School is like a mini-city

October 05, 2003|by ANDREW SCHOTZ

Principal Robert T. "Bo" Myers is right: North Hagerstown High School is a mini-city within a city.

If the school were to secede and incorporate, it would be the sixth-most-populated municipality in Washington County. It would be twice as big as Sharpsburg and three times the size of Clear Spring.

North Hagerstown High School has about 1,230 students - close to 25 percent more than South Hagerstown High School, the county's second-biggest school.

About 120 people work at North High, including teachers, administrators, janitors and food service employees.

The 168,750-square-foot school building sits on 68.76 acres.

The school day runs from 8:30 a.m. to 3:30 p.m. Instead of seven (or eight) academic periods, as some schools have, North High's classes are arranged in four longer blocks, which are called "mods."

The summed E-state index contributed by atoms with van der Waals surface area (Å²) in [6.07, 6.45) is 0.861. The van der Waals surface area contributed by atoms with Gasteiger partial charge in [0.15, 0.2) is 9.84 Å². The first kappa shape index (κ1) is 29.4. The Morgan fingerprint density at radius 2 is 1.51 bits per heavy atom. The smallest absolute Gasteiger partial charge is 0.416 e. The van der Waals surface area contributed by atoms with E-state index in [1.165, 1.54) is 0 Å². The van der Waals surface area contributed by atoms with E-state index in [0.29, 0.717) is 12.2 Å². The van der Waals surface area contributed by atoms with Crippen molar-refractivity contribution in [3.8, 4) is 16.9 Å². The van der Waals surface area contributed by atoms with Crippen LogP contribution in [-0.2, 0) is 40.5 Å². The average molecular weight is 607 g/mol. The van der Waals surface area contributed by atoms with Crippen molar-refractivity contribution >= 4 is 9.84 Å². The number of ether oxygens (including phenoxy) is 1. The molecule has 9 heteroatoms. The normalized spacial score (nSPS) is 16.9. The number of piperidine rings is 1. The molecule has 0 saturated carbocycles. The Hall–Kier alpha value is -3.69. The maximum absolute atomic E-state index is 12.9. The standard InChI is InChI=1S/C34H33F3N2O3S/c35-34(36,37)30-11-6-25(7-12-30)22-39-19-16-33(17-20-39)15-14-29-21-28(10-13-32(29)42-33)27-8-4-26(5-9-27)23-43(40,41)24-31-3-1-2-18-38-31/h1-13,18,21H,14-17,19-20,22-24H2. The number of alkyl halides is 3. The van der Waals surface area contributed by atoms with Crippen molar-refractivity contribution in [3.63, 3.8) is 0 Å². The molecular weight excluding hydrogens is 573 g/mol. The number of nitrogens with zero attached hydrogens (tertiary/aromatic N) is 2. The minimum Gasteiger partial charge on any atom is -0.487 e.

North High, as an entity, is 47 years old. In 1956, the city's only high school, Hagerstown High, closed and split into North High and South High.

North High stayed at the old Hagerstown High building on North Potomac Street until 1958, when the current high school building opened at 1200 Pennsylvania Ave. The building opened with a student body population of about 1,500.

A Daily Mail account of opening day - Sept. 8, 1958 - spoke about the building in glowing terms.

"The new North End High opened on schedule and the students spent much of the morning inspecting what is acclaimed one of the finest schools in the East."

North High was renovated in 1992.

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